Emmy winner Hinojosa talks on her role in journalism, truth-telling

The Media School Report • March 6, 2013

By Jessica Williams

Broadcast producer and reporter Maria Hinojosa braved bad weather and a missed flight to make her talk at the Buskirk-Chumley Tuesday. She was the second of the school's Speaker Series' guests. (Photo by Mark Felix)
Broadcast producer and reporter Maria Hinojosa braved bad weather and a missed flight to make her talk at the Buskirk-Chumley Tuesday. She was the second of the school’s Speaker Series’ guests. (Photo by Mark Felix)

Braving a winter storm to get to Bloomington, Maria Hinojosa of NPR and PBS spoke Tuesday night about her role in today’s journalism during a talk at the Buskirk-Chumley Theater downtown.

The second guest of the school’s spring Speaker Series, Hinojosa said her flight from Chicago to Indianapolis earlier in the day was cancelled, so she had to get a car to make it to Bloomington.

Undaunted, she talked about her Latino background, and how it contributes to the kinds of stories she reports and produces for programs such as NPR’s Latino USA and One on One, and for PBS’ Need to Know and Frontline.

“I’m proud to be a journalist in the United States of America,” said Hinojosa, whose family immigrated from Mexico when she was young. The family settled in Hyde Park in Chicago, where Hinojosa said she experienced an “immigrant reality” that was different from what the media portrayed.

“My American reality was invisible,” she said. “I never thought I could be a journalist. There was no one who looked like me and telling stories of my greater reality.”

But then she realized it was her responsibility to speak up, that her voice did matter, and she became the first Latina to land an internship at the NPR’s headquarters in Washington, D.C.

“It was a little bit of a shock,” she said of the experience.

The Barnard college graduate was not a journalism major but quickly learned radio reporting skills and the art of storytelling. She worked at NPR, then CNN, before coming back to public radio and TV a decade later.

Hinojosa said she has to ask tough questions to get to the truth. “It doesn’t get easier,” she told aspiring journalists in the crowd of tackling tough subjects. (Photo by Mark Felix)
Hinojosa said she has to ask tough questions to get to the truth. “It doesn’t get easier,” she told aspiring journalists in the crowd of tackling tough subjects. (Photo by Mark Felix)

She has reported on immigrant work camps in New Orleans after Katrina, the plight of wounded veterans, child brides and the poor in Alabama. She was a correspondent for “Lost in Detention,”Frontline’s examination of immigration abuse in detention camps holding undocumented immigrants.

Hinojosa has won four Emmys as well as prizes for reporting that exposes social injustice or community issues, such as the John Chancellor Award for Excellence in Journalism, the Robert F. Kennedy Award for Reporting on the Disadvantaged, the Studs Terkel Community Media Award and the Edward R. Murrow Award.

After more than 25 years in news, Hinojosa said she sees her role in American journalism as dealing with the good and the bad – and the controversy – by asking honest questions with humility.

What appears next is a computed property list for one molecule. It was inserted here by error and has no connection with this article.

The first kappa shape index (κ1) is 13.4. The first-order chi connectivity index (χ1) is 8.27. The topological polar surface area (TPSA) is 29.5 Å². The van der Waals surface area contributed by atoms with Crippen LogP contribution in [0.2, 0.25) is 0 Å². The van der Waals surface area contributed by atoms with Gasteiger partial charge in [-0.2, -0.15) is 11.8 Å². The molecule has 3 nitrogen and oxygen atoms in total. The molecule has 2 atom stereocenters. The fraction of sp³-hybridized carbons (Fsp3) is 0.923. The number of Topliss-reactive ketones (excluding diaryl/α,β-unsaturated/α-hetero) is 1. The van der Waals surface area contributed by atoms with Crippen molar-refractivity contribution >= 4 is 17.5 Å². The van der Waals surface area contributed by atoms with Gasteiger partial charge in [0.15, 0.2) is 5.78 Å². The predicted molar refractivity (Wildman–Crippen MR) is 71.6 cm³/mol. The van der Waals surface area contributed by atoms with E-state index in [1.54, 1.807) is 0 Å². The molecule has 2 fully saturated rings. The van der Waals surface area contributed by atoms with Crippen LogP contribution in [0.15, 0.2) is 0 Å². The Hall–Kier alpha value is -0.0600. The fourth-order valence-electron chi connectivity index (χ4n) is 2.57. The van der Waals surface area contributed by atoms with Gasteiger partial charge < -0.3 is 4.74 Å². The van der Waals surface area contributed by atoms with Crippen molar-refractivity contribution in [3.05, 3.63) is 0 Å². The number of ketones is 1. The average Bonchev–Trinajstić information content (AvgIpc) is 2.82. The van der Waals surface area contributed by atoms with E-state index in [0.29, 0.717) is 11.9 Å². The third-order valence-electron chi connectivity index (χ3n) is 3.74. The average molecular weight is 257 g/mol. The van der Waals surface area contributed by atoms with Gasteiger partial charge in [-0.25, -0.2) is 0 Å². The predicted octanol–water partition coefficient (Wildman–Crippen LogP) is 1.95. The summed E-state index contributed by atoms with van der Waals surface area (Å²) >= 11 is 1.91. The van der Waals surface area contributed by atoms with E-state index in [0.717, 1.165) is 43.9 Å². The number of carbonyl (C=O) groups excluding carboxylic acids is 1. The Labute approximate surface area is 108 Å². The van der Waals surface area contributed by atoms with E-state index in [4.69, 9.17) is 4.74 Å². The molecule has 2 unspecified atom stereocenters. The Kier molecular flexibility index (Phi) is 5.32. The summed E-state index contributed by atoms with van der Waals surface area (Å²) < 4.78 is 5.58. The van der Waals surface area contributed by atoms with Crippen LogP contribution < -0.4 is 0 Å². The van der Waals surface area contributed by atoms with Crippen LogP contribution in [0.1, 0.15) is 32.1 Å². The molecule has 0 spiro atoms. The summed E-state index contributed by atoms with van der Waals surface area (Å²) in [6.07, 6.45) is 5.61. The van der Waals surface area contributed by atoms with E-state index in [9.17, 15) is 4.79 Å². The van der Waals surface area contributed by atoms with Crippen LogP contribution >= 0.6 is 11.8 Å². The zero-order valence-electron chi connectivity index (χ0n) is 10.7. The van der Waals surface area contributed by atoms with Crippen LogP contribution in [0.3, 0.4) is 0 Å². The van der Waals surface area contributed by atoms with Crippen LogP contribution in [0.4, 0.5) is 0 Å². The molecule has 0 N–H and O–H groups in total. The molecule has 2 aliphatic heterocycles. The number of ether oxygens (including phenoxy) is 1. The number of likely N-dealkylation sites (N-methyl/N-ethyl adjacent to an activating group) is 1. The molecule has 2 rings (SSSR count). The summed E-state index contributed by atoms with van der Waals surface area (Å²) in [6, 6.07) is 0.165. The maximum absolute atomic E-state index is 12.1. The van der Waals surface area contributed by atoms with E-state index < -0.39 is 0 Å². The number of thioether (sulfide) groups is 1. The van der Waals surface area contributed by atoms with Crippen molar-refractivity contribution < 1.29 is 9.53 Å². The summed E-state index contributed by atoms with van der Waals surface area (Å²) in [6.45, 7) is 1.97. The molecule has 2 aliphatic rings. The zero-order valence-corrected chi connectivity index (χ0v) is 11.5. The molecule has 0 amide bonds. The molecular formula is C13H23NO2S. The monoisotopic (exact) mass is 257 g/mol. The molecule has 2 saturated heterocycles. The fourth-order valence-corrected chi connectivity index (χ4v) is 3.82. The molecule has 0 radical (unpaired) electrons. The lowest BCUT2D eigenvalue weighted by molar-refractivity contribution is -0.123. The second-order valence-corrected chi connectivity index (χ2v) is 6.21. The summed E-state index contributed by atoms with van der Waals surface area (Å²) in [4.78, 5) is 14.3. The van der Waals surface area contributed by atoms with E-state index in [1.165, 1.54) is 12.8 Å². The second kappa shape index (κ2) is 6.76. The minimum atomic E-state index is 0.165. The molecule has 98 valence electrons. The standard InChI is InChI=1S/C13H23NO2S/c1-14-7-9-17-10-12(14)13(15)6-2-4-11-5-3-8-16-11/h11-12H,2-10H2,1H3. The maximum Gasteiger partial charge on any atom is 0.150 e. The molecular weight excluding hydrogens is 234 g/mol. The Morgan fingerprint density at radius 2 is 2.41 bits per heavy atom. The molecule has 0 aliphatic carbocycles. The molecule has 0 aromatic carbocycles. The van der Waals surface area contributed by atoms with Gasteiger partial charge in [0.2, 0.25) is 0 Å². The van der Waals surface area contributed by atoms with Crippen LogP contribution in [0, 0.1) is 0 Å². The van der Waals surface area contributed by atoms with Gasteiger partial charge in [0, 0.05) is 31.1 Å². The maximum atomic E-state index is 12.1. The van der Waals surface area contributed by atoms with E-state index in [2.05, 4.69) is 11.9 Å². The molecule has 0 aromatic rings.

Some of those questions provoke discomfort or even outrage. But they are questions that must be asked, Hinojosa said.

“It doesn’t get easier,” she told aspiring journalists in the crowd of tackling tough subjects.

Sometimes, those topics linger. While one of Hinojosa’s Emmys was for her coverage of 9/11, the experience also left her with post traumatic stress disorder, she said.

Her detractors charge that she has an agenda in her reporting, Hinojosa said, because of the way she uses data in her stories and because she often reports on immigration.

“No,” she said. “Actually, I want to tell the truth.”

Hinojosa started her own production company, Futuro Group, in 2010, and has in the works a new program, America By the Numbers, which will develop stories based on data. She showed a clip from a story about Clarkston, Ga., the most diverse area in the U.S., according to statistics. Hinojosa wants to examine what’s behind those numbers, she said.

The broadcaster took questions from the audience near the end of her talk, when she fielded questions about sequestration, immigration and Homeland Security.

Hinojosa talked with students during a brief reception at the Radio-TV building before her talk Tuesday. (Photo by Mark Felix)
Hinojosa talked with students during a brief reception at the Radio-TV building before her talk Tuesday. (Photo by Mark Felix)

Araceli Gomez, a journalism senior who welcomed the crowd Tuesday, said bringing a Latino who focuses on community issues was “a great fit for Bloomington.”

Though she arrived in Bloomington later than planned, Hinojosa had time to record a radio interview show at WFIU, and meet with journalism and telecommunications students and staff during a short reception at the Radio-TV building.

The school’s Speaker Series continues March 28 with The New York Times’ Washington correspondent David Sanger, who also is author ofConfront and Conceal: Obama’s Secret Wars and Surprising Use of American Power, an account of the current administration’s use of technological weapons. Investigative journalist Seymour Hersh visited in February.